18. Lehmberg O, Lehmberg O, Ritze D, Meusel R, Bizer C. A large public corpus of web tables containing time and context metadata. In: Proceedings of the 25th International Conference Companion on World Wide Web. Montreal, QC (2016)

Google Scholar

19. Ritze D, Bizer C. Matching web tables to dbpedia-a feature utility study. Context. (2017). 42:19–31. doi: 10.5441/002/edbt.2017.20

CrossRef Full Text | Google Scholar

20. Cafarella M, Halevy A, Lee H, Madhavan J, Yu C, Wang DZ, et al. Ten years of webtables. Proc VLDB Endowment. (2018) 11:2140–9. doi: 10.14778/3229863.3240492

CrossRef Full Text | Google Scholar

21. Balakrishnan S, Alon H, Boulos H, Hongrae L, Jayant M, Afshin R, et al. Applying webtables in practice. In: Conference on Innovative Data Systems Research. Asilomar, CA (2015).

Google Scholar

22. Lehmberg O, Ritze D, Ristoski P, Meusel R, Paulheim H, Bize C. The mannheim search join engine. J Web Semant. (2015) 35:159–66. doi: 10.1016/j.websem.2015.05.001

CrossRef Full Text | Google Scholar

23. Kaur G Usage of regular expressions in NLP. Int J Res Eng Technol. (2014). 3:7. doi: 10.15623/ijret.2014.0301026

CrossRef Full Text | Google Scholar

24. Zhang S, He L, Vucetic S, Dragut E. Regular expression guided entity mention mining from noisy web data. In: Proceedings of the 2018 Conference on Empirical Methods in Natural Language Processing. Brussels (2018).

Google Scholar

25. Bouma G. Normalized (pointwise) mutual information in collocation extraction. In:Proceedings of GSCL. Potsdam (2009). p. 31–40.

Google Scholar

26. Baeza-Yates R, Ribeiro-Neto B. Modern Information Retrieval, Vol. 463. (1999). New York, NY: ACM Press.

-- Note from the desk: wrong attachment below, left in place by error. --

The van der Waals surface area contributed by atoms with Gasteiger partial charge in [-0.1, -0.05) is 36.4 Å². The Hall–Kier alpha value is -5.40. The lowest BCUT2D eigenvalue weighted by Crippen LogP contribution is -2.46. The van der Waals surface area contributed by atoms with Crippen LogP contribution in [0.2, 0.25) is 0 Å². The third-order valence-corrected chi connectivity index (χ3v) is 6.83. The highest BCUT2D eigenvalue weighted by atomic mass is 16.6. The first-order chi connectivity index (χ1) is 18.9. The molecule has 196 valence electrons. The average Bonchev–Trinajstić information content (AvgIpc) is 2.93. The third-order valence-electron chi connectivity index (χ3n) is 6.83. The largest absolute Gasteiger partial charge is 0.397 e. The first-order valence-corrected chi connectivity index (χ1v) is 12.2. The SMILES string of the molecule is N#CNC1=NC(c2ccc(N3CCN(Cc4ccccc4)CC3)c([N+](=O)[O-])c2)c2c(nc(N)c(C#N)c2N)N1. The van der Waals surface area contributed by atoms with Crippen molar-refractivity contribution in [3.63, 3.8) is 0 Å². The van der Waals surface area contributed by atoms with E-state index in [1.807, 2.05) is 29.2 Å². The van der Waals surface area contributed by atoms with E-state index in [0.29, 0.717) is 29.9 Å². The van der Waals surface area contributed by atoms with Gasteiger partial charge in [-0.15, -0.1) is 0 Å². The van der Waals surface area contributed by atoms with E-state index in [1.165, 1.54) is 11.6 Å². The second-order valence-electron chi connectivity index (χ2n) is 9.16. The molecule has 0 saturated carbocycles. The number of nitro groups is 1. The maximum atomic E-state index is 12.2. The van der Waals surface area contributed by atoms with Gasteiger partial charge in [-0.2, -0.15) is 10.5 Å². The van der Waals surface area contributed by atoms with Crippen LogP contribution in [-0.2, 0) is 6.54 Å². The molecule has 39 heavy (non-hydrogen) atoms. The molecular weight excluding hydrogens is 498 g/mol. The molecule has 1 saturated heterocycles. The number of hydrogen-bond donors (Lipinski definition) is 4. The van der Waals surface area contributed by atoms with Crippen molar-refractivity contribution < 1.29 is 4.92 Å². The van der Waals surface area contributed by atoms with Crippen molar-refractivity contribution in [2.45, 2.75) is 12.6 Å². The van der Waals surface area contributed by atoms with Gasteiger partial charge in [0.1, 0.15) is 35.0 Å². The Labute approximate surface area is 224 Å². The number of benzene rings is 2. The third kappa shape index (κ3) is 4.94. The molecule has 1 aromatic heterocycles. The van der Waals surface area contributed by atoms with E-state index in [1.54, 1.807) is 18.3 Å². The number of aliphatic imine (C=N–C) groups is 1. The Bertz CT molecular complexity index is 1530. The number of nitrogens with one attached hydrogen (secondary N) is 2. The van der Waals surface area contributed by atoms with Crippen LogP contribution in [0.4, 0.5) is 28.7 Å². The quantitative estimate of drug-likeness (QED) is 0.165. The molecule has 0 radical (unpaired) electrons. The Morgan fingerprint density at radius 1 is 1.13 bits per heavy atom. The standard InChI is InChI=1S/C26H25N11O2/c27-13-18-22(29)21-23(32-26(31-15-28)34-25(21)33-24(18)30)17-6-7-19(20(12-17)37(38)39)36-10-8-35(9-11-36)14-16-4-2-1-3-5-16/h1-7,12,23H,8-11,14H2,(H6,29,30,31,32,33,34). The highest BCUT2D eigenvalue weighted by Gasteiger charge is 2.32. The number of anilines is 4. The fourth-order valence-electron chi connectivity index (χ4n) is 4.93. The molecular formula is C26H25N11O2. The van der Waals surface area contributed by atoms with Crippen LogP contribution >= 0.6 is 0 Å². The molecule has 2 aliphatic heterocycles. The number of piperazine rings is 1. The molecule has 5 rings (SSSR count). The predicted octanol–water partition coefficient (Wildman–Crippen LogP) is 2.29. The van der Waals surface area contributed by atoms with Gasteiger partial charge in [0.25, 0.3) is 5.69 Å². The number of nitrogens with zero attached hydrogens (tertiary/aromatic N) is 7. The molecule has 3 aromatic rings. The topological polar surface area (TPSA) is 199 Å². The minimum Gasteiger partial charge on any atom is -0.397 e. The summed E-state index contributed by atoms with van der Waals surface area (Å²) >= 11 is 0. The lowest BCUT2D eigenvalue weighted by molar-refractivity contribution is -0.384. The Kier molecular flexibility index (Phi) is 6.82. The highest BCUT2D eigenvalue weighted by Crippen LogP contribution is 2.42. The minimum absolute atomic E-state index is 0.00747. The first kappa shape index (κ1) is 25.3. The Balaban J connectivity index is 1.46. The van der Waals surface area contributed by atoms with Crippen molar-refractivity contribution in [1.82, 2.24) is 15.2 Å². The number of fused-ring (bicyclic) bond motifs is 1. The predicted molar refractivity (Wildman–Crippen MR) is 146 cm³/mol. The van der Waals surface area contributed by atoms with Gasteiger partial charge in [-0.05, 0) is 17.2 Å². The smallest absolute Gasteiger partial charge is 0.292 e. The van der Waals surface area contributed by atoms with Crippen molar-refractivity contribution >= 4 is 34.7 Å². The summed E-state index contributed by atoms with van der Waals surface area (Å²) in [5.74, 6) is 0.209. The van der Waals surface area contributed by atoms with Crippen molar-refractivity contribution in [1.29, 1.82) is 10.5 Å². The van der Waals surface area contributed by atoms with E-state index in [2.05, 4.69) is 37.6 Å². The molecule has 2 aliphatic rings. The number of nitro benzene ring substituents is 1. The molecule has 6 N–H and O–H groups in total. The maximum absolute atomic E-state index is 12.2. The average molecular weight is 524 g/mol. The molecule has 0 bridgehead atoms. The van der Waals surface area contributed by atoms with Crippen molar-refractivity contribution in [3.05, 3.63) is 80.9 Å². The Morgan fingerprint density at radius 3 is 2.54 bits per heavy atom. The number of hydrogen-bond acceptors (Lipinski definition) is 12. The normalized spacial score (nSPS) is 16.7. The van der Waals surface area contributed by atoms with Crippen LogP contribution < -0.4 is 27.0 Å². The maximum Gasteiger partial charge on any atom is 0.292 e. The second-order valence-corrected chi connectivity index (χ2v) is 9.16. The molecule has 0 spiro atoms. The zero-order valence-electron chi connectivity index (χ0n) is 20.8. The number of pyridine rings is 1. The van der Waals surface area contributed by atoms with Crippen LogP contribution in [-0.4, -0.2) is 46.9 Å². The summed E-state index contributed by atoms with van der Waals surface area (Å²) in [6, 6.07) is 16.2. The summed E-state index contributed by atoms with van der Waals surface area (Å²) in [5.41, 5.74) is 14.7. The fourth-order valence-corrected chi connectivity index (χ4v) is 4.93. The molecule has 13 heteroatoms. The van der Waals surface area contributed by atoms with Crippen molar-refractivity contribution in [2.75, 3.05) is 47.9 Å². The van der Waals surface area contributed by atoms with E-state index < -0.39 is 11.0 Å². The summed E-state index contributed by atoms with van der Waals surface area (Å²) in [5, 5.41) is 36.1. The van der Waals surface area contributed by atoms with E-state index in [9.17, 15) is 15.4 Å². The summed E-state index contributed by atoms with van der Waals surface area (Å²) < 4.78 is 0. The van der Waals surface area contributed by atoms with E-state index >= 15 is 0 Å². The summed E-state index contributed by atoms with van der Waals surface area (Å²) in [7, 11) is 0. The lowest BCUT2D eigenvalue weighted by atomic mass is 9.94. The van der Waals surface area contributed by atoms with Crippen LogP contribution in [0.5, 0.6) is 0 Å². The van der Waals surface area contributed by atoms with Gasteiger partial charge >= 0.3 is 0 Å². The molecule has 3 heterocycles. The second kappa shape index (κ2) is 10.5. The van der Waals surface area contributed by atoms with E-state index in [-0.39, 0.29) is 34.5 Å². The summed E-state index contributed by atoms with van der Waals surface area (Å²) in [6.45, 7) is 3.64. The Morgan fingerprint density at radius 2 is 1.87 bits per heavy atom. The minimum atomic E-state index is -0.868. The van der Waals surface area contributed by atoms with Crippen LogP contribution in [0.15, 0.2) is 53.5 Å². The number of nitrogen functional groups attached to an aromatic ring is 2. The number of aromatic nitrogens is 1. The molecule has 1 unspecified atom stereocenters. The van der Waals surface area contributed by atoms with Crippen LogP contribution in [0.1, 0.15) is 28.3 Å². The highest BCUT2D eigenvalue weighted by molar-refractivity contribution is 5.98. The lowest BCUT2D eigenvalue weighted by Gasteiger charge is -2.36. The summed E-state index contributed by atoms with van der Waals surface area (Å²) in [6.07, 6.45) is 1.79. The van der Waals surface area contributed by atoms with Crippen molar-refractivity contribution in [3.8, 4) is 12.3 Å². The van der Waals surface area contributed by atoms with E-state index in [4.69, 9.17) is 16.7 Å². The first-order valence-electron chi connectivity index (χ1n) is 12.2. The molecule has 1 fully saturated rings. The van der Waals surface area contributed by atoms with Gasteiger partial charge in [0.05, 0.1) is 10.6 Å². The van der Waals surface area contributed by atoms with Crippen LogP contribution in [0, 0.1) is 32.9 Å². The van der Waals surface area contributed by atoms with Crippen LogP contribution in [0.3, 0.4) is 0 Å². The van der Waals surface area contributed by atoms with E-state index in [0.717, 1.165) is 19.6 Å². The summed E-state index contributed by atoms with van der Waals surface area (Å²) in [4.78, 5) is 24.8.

Google Scholar

27. Milosevic N, Gregson C, Hernandez R, Nenadic G. A framework for information extraction from tables in biomedical literature. Int J Docum Anal Recogn. (2019) 22:55–78. doi: 10.1007/s10032-019-00317-0

PubMed Abstract | CrossRef Full Text | Google Scholar

28. Vial F, Tedder A. Tapping the vast potential of the data deluge in small-scale food-animal production businesses: challenges to near real-time data analysis and interpretation. Front Vet Sci. (2017). 4:120. doi: 10.3389/fvets.2017.00120

PubMed Abstract | CrossRef Full Text | Google Scholar

29. Wright P. Using tabulated information. Ergonomics. (1968). 11:331–43. doi: 10.1080/00140136808930981

CrossRef Full Text | Google Scholar

30. Wright P, Fox K. Presenting information in tables. Appl Ergon. (1970). 1:234–42. doi: 10.1016/0003-6870(70)90133-X

CrossRef Full Text | Google Scholar

31. Tengli A, Yang Y, Ma NL. Learning table extraction from examples. In: COLING 2004: Proceedings of the 20th International Conference on Computational Linguistics. (2004) doi: 10.3115/1220355.1220497

CrossRef Full Text | Google Scholar

32. Chao H, Fan J. Layout and content extraction for pdf documents. In: International Workshop on Document Analysis Systems. Berlin, Heidelberg: Springer (2004).

Google Scholar

Keywords: MRL and tolerance, commercial rapid assay test, machine learning, large scale data mining, table extraction, table classification, artificial intelligence, extra-label drug use

Citation: Jaberi-Douraki M, Taghian Dinani S, Millagaha Gedara NI, Xu X, Richards E, Maunsell F, Zad N and Tell LA (2021) Large-Scale Data Mining of Rapid Residue Detection Assay Data From HTML and PDF Documents: Improving Data Access and Visualization for Veterinarians. Front. Vet. Sci. 8:674730. doi: 10.3389/fvets.2021.674730

Received: 01 March 2021; Accepted: 21 June 2021;
Published: 21 July 2021.

Edited by:

Nora Mestorino, National University of La Plata, Argentina

Reviewed by:

Mahmoud Kandeel, King Faisal University, Saudi Arabia
Marcelo Lisandro Signorini, Consejo Nacional de Investigaciones Científicas y Técnicas (CONICET), Argentina

Copyright © 2021 Jaberi-Douraki, Taghian Dinani, Millagaha Gedara, Xu, Richards, Maunsell, Zad and Tell. This is an open-access article distributed under the terms of the Creative Commons Attribution License (CC BY). The use, distribution or reproduction in other forums is permitted, provided the original author(s) and the copyright owner(s) are credited and that the original publication in this journal is cited, in accordance with accepted academic practice. No use, distribution or reproduction is permitted which does not comply with these terms.

*Correspondence: Majid Jaberi-Douraki, jaberi@ksu.edu